Short stone shafts resting on stone corbels rise from the walls of the clerestory to support the arched timber beams that rise to form the clerestory wall form the arches spanning the nave. Interspaced with these beams are beams that also rest on the clerestory wall and extend to the apex of the roof. Wood boarding covers the beams. The woodwork is finished with dark wood stain.
In contrast to the nave, the chancel has a white painted barrel-shaped roof with plank covered beams and arcing bands of black and white decoration. Metal tie bars are in place across the chancel north to south to add strength.
Lean-to ceilings from the north and south walls. Upright timber beams resting on stone corbels set into the walls add substance to the roof. Decoration of the ceilings is the same as the nave.
The Blessed Sacrament Chapel is located at the east end of the north aisle. It is furnished only with an altar.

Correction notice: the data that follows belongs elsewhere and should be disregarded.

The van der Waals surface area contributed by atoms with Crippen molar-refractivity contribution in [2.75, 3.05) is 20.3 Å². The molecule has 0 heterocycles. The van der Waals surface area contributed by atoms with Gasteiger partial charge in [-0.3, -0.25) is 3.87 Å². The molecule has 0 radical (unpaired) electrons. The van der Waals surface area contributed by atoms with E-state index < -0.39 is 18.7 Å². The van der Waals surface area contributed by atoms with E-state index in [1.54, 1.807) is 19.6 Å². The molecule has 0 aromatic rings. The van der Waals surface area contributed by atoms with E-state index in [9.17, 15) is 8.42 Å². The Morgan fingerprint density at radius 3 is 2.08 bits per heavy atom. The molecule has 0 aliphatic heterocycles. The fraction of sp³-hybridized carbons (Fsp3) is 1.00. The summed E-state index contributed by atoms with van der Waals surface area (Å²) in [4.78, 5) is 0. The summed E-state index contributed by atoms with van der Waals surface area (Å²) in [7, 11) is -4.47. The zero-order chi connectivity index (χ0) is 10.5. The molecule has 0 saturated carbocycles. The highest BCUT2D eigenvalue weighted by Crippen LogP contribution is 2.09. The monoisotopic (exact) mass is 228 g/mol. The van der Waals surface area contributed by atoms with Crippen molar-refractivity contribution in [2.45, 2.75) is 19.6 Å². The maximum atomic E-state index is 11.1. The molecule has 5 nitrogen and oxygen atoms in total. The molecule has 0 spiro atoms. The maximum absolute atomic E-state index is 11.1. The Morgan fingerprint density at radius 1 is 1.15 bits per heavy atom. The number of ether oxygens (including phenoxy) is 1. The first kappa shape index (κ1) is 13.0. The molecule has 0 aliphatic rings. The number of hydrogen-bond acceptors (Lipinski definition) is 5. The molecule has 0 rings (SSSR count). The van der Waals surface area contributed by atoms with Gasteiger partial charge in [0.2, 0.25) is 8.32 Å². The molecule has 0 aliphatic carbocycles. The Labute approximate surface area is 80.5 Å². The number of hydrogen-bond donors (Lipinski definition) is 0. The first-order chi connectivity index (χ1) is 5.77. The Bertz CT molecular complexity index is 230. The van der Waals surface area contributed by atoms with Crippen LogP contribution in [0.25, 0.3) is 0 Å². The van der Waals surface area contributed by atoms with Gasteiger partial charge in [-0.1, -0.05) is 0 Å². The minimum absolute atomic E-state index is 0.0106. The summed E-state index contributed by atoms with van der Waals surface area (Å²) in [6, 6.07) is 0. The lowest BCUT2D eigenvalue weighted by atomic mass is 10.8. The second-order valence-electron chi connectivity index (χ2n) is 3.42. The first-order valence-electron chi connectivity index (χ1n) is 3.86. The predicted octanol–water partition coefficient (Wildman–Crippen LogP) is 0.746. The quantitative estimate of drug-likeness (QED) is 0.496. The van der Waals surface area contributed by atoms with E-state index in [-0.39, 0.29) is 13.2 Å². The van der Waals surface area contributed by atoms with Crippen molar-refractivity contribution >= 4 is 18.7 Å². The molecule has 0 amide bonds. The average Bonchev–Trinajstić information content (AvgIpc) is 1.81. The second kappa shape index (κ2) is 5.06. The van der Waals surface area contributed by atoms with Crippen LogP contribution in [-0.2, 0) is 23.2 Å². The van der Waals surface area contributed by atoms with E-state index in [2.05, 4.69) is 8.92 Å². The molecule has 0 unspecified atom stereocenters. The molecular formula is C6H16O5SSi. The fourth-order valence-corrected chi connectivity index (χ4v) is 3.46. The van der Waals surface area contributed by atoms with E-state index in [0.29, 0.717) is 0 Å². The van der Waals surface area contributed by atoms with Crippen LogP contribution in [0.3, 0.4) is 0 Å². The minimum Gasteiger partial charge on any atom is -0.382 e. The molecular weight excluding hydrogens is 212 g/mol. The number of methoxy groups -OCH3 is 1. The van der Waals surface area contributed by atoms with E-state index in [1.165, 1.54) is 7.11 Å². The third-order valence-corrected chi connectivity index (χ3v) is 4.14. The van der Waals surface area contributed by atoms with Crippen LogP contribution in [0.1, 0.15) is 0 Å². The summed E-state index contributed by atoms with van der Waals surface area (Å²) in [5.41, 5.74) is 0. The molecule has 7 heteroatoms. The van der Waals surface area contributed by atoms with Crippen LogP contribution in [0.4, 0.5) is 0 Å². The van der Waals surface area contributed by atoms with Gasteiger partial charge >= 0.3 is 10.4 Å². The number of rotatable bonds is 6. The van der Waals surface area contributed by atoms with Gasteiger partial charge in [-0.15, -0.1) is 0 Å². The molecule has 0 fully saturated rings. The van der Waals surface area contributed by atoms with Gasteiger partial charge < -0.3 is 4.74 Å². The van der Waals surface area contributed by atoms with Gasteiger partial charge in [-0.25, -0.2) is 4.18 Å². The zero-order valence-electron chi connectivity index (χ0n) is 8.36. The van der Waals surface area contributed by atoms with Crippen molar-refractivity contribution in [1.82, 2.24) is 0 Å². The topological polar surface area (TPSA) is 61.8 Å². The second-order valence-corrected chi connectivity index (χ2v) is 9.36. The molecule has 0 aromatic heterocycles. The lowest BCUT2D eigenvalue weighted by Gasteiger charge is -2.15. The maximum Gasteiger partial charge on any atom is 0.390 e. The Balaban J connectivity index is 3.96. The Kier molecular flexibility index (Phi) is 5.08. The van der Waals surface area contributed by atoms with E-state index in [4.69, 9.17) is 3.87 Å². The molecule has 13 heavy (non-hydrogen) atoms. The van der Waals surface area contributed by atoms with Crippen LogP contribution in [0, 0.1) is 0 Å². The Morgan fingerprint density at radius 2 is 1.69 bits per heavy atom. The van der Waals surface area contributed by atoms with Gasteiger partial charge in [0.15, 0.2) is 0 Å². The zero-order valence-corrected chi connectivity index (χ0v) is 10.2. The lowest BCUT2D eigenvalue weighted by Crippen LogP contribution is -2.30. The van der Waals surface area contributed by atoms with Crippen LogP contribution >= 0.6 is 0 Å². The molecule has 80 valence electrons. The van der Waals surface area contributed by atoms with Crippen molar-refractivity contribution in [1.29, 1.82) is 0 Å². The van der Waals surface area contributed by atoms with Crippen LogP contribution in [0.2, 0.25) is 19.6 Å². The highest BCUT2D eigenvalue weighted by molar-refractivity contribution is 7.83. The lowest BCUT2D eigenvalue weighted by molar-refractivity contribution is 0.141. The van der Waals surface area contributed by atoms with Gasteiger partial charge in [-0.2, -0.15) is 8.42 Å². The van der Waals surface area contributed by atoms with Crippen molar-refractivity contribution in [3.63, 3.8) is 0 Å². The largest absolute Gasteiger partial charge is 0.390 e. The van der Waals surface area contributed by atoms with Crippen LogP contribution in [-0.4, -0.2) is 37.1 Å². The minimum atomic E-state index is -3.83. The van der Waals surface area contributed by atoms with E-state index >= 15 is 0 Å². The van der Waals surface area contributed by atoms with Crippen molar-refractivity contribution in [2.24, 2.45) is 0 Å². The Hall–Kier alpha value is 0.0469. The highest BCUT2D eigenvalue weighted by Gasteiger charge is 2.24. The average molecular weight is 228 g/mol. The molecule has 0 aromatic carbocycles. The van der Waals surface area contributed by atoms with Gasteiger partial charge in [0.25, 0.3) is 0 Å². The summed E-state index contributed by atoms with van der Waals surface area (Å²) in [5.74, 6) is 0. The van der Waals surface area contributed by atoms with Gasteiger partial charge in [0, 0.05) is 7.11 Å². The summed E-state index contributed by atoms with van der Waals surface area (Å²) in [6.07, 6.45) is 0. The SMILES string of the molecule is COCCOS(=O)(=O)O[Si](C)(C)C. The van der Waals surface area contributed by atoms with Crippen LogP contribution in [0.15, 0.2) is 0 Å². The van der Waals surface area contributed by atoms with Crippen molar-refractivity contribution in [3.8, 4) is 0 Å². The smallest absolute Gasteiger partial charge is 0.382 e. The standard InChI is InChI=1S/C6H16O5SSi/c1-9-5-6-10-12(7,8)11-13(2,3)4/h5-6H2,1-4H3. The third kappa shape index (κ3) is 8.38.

The small Resurrection Chapel is located behind the Lady Chapel running parallel with the chancel and having access from it. It has an ornate dark wood stained panelled ceiling with wide mouldings covering the joints. At the intersection of the mouldings a gold sun blaze boss lifts the sombre decoration.
In 1934 a mosaic floor was laid in the chancel, paid for by a legacy from Mr. William Glear. Currently the chancel floor is paved with grey slabs.
Nave and aisles
Currently all the aisles and crossings are carpeted, except the raised wooden floor under the pews which consists of wooden floorboards.